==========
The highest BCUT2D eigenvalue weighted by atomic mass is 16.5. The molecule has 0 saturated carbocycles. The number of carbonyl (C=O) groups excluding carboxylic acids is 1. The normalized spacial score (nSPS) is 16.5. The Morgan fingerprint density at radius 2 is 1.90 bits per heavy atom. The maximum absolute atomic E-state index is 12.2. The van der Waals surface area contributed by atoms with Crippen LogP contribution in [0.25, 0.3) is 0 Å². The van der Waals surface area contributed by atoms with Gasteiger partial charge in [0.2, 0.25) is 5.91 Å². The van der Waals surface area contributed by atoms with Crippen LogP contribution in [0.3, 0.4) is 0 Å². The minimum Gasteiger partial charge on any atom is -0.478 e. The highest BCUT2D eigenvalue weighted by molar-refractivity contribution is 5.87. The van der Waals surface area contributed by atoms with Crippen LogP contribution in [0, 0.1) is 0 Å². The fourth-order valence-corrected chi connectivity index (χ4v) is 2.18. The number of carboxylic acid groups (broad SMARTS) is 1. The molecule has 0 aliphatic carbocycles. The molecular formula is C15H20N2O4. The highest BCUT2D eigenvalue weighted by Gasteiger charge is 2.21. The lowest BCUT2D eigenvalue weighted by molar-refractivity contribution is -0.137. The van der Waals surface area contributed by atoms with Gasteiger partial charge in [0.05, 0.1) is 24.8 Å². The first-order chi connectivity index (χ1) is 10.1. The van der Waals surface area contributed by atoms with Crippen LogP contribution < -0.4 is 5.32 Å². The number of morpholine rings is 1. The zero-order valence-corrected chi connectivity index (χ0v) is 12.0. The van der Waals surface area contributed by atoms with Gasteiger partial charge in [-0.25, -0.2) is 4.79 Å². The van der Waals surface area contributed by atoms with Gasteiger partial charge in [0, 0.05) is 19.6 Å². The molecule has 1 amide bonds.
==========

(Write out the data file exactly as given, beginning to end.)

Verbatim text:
The highest BCUT2D eigenvalue weighted by atomic mass is 16.5. The molecule has 0 saturated carbocycles. The number of carbonyl (C=O) groups excluding carboxylic acids is 1. The normalized spacial score (nSPS) is 16.5. The Morgan fingerprint density at radius 2 is 1.90 bits per heavy atom. The maximum absolute atomic E-state index is 12.2. The van der Waals surface area contributed by atoms with Crippen LogP contribution in [0.25, 0.3) is 0 Å². The van der Waals surface area contributed by atoms with Gasteiger partial charge in [0.2, 0.25) is 5.91 Å². The van der Waals surface area contributed by atoms with Crippen LogP contribution in [0.3, 0.4) is 0 Å². The minimum Gasteiger partial charge on any atom is -0.478 e. The highest BCUT2D eigenvalue weighted by molar-refractivity contribution is 5.87. The van der Waals surface area contributed by atoms with Crippen LogP contribution in [0, 0.1) is 0 Å². The fourth-order valence-corrected chi connectivity index (χ4v) is 2.18. The number of carboxylic acid groups (broad SMARTS) is 1. The molecule has 0 aliphatic carbocycles. The molecular formula is C15H20N2O4. The highest BCUT2D eigenvalue weighted by Gasteiger charge is 2.21. The lowest BCUT2D eigenvalue weighted by molar-refractivity contribution is -0.137. The van der Waals surface area contributed by atoms with Gasteiger partial charge in [0.05, 0.1) is 24.8 Å². The first-order chi connectivity index (χ1) is 10.1. The van der Waals surface area contributed by atoms with Crippen LogP contribution < -0.4 is 5.32 Å². The number of morpholine rings is 1. The zero-order valence-corrected chi connectivity index (χ0v) is 12.0. The van der Waals surface area contributed by atoms with Gasteiger partial charge in [-0.25, -0.2) is 4.79 Å². The van der Waals surface area contributed by atoms with Gasteiger partial charge in [0, 0.05) is 19.6 Å². The molecule has 1 amide bonds.